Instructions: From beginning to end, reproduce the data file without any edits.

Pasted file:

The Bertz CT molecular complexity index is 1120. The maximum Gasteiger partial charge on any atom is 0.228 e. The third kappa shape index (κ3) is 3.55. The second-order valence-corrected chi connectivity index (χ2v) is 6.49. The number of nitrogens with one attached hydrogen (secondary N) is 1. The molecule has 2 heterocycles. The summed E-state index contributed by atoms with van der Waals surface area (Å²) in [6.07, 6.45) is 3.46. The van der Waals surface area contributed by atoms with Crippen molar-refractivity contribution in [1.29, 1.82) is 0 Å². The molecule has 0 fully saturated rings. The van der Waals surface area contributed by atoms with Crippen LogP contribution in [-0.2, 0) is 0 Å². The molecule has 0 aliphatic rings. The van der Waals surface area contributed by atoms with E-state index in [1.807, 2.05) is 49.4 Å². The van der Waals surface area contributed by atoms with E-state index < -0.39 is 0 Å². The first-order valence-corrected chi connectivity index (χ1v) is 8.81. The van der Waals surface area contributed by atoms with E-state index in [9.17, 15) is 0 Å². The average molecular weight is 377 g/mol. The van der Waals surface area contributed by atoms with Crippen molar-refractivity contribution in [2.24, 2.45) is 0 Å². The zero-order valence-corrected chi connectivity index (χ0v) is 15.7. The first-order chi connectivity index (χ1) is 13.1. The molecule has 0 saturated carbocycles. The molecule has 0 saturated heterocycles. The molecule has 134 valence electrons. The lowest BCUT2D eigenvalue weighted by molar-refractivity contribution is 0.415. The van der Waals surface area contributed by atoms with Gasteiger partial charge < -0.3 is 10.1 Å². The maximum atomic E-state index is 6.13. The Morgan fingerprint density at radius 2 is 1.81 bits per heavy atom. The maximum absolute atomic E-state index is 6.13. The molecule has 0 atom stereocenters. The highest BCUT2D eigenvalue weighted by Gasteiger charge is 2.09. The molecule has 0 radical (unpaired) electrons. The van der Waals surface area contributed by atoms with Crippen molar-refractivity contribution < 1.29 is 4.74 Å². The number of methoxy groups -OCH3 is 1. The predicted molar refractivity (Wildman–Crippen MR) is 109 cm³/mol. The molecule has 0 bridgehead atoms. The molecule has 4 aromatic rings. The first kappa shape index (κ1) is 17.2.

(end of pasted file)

The Bertz CT molecular complexity index is 1120. The maximum Gasteiger partial charge on any atom is 0.228 e. The third kappa shape index (κ3) is 3.55. The second-order valence-corrected chi connectivity index (χ2v) is 6.49. The number of nitrogens with one attached hydrogen (secondary N) is 1. The molecule has 2 heterocycles. The summed E-state index contributed by atoms with van der Waals surface area (Å²) in [6.07, 6.45) is 3.46. The van der Waals surface area contributed by atoms with Crippen molar-refractivity contribution in [1.29, 1.82) is 0 Å². The molecule has 0 fully saturated rings. The van der Waals surface area contributed by atoms with Crippen LogP contribution in [-0.2, 0) is 0 Å². The molecule has 0 aliphatic rings. The van der Waals surface area contributed by atoms with E-state index in [1.807, 2.05) is 49.4 Å². The van der Waals surface area contributed by atoms with E-state index < -0.39 is 0 Å². The first-order valence-corrected chi connectivity index (χ1v) is 8.81. The van der Waals surface area contributed by atoms with E-state index in [9.17, 15) is 0 Å². The average molecular weight is 377 g/mol. The van der Waals surface area contributed by atoms with Crippen molar-refractivity contribution in [2.24, 2.45) is 0 Å². The zero-order valence-corrected chi connectivity index (χ0v) is 15.7. The first-order chi connectivity index (χ1) is 13.1. The molecule has 0 saturated carbocycles. The molecule has 0 saturated heterocycles. The molecule has 134 valence electrons. The lowest BCUT2D eigenvalue weighted by molar-refractivity contribution is 0.415. The van der Waals surface area contributed by atoms with Gasteiger partial charge < -0.3 is 10.1 Å². The maximum atomic E-state index is 6.13. The Morgan fingerprint density at radius 2 is 1.81 bits per heavy atom. The maximum absolute atomic E-state index is 6.13. The molecule has 0 atom stereocenters. The highest BCUT2D eigenvalue weighted by Gasteiger charge is 2.09. The molecule has 0 radical (unpaired) electrons. The van der Waals surface area contributed by atoms with Crippen molar-refractivity contribution < 1.29 is 4.74 Å². The number of methoxy groups -OCH3 is 1. The predicted molar refractivity (Wildman–Crippen MR) is 109 cm³/mol. The molecule has 0 bridgehead atoms. The molecule has 4 aromatic rings. The first kappa shape index (κ1) is 17.2.